CSIRO experts have offered a bold glimpse into what the robots of the future could look like.

In a new paper in Nature Machine Intelligence, CSIRO’s Active Integrated Matter Future Science Platform (AIM FSP) says robots could soon be taking their engineering cues from evolution, creating truly startling and effective designs.

This concept, known as Multi-Level Evolution (MLE), argues that current robots struggle in unstructured, complex environments because they are not specialised enough.

Instead, it suggests they should emulate the incredibly diverse adaptation animals have undergone to survive in their environment.

“Evolution doesn’t care what something looks like,” says the paper’s lead author, Dr David Howard.

“It searches a much wider design space and comes up with effective solutions that wouldn’t be immediately obvious to a human designer.

“An animal like a manta ray or a kangaroo may look unusual to human eyes, but is perfectly calibrated for its environment.”

The paper argues that within just 20 years cutting edge technologies like high-throughput materials discovery and characterisation, advanced manufacturing and artificial intelligence could allow robots to be designed from the molecular level up to perform their mission in extremely challenging circumstances.

Algorithms based on natural evolution would automatically designs robots by combining a variety of materials, components, sensors and behaviours.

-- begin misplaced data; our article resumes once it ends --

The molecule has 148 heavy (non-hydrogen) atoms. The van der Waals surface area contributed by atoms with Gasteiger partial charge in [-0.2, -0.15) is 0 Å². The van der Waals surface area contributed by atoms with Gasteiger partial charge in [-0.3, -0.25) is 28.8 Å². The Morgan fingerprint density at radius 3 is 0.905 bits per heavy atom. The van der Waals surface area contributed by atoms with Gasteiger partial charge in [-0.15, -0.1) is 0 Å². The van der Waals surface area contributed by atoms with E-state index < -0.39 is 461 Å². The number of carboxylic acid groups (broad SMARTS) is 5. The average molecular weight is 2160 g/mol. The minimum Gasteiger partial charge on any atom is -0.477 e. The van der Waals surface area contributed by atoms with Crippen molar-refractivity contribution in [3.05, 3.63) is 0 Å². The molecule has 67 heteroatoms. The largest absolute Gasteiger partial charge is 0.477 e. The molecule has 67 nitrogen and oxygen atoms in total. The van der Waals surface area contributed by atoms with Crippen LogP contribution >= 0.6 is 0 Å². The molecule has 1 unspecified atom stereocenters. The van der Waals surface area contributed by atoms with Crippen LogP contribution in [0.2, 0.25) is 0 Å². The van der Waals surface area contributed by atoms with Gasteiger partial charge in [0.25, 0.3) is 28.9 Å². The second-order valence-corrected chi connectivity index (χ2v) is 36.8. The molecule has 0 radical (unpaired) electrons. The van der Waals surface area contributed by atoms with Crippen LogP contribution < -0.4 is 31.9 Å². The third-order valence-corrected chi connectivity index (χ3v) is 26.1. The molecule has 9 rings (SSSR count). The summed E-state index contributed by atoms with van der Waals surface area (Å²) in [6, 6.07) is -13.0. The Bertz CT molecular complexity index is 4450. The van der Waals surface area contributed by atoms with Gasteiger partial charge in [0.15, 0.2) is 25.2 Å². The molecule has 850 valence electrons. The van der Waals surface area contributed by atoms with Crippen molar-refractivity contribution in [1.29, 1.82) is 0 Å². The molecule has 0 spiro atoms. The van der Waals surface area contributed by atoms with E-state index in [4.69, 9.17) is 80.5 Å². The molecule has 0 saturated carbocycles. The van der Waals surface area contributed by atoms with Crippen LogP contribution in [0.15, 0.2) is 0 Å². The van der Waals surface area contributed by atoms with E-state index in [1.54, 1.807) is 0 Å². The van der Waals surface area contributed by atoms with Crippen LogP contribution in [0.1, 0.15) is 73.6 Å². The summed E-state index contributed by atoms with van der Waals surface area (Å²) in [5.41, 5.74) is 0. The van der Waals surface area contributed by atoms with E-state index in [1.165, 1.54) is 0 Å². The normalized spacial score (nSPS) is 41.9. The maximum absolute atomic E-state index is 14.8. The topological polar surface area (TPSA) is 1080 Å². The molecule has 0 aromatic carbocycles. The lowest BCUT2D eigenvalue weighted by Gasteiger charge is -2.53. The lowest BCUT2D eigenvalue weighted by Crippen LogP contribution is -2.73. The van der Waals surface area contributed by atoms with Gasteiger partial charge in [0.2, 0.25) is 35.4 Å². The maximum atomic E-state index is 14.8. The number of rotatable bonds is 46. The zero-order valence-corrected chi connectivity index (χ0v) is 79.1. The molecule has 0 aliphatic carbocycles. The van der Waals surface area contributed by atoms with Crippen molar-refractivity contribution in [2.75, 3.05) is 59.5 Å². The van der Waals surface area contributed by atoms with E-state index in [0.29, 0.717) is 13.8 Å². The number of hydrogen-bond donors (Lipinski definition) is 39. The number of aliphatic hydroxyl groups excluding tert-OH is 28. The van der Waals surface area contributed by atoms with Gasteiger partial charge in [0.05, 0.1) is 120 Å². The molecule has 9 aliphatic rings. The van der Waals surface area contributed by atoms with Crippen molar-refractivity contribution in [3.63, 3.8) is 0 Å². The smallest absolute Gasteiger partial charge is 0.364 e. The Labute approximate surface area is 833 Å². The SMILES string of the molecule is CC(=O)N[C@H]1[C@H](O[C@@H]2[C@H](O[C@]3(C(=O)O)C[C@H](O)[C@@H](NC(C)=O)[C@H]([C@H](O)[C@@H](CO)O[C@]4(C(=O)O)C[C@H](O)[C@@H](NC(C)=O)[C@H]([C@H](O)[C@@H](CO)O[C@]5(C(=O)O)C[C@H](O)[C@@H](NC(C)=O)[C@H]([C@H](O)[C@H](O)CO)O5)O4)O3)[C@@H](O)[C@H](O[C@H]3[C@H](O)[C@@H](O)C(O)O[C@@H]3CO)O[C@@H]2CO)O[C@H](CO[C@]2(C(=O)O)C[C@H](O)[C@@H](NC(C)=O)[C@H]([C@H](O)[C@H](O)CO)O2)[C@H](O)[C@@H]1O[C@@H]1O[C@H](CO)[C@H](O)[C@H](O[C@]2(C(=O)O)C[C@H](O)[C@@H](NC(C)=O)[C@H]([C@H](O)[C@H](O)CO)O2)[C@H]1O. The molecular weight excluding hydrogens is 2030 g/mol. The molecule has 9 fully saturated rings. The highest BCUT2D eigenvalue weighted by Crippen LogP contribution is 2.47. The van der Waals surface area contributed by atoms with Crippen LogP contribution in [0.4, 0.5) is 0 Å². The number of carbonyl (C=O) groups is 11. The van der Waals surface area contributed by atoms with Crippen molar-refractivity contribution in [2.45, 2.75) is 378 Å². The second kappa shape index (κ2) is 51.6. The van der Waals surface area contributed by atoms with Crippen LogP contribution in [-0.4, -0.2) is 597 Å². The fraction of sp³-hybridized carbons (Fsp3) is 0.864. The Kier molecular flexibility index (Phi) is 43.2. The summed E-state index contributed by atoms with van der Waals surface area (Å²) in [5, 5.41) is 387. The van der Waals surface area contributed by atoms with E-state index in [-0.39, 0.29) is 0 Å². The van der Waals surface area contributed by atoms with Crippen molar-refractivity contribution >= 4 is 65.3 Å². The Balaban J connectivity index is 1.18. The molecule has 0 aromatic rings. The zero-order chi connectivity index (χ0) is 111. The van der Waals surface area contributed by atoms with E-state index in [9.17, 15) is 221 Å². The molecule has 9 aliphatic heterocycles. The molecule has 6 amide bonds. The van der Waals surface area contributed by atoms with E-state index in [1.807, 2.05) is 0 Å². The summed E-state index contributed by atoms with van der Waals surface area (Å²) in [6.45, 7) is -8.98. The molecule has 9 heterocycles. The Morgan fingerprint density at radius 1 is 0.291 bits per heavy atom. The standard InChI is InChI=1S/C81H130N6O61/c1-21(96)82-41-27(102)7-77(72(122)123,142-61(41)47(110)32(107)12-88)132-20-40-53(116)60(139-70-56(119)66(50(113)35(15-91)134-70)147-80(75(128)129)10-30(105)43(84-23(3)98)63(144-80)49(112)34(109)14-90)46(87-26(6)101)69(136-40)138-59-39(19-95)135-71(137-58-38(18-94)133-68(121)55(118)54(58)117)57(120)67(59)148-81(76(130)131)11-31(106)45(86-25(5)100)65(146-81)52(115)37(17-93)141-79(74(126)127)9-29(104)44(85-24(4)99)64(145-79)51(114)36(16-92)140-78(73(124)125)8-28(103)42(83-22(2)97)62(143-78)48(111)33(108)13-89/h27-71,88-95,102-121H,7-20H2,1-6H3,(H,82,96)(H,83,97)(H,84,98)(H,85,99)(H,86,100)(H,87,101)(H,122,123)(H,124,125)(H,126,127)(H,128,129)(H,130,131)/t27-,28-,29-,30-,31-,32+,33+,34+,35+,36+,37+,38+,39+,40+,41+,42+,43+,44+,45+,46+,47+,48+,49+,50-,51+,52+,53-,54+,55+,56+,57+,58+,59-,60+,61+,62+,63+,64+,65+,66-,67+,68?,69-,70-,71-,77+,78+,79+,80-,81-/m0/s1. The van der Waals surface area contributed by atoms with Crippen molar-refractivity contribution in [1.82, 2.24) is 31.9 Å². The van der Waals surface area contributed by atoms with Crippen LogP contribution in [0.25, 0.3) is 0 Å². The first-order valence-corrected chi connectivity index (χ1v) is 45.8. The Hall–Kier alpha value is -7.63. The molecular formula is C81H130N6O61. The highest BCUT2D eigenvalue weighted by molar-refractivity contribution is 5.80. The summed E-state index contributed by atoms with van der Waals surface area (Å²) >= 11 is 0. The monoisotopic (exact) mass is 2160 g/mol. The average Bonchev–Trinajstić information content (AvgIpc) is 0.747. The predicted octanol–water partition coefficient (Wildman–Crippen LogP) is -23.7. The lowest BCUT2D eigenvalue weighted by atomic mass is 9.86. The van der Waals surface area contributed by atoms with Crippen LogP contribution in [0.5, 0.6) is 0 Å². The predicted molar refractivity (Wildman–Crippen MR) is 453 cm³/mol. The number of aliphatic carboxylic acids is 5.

Advanced, computer-based modelling could then rapidly test prototypes in simulated, “real world” scenarios to decide which works best.

The end result would be simple, small, highly integrated, highly specialised, and highly cost-effective robots precision engineered for their task, environment, and terrain.

One example would be a robot designed for basic environmental monitoring in extreme environments. It would need to traverse difficult terrain, gather data, and eventually fully degrade so as to not pollute the environment.

MLE’s approach to designing the robot would entirely depend on the terrain, climate and other factors.

A robot designed for work in the Sahara Desert would have to use materials that can survive punishing heat, sand and dust. It could be solar powered, slide across sand dunes, and use the harsh UV light as a trigger to eventually degrade.

The thick, low lying vegetation of the Amazon would be an entirely different challenge. A robot designed for this environment could crawl around trees and over fallen logs, be powered by biomass such as the plant matter covering the jungle floor, and degrade with humidity.

In both cases, MLE would automatically select the appropriate materials and components into a high-performing robot design, based on how well the robot performs a given task.

CSIRO says it is an infinitely more scalable process than current approaches that require teams of engineers to design just one robot.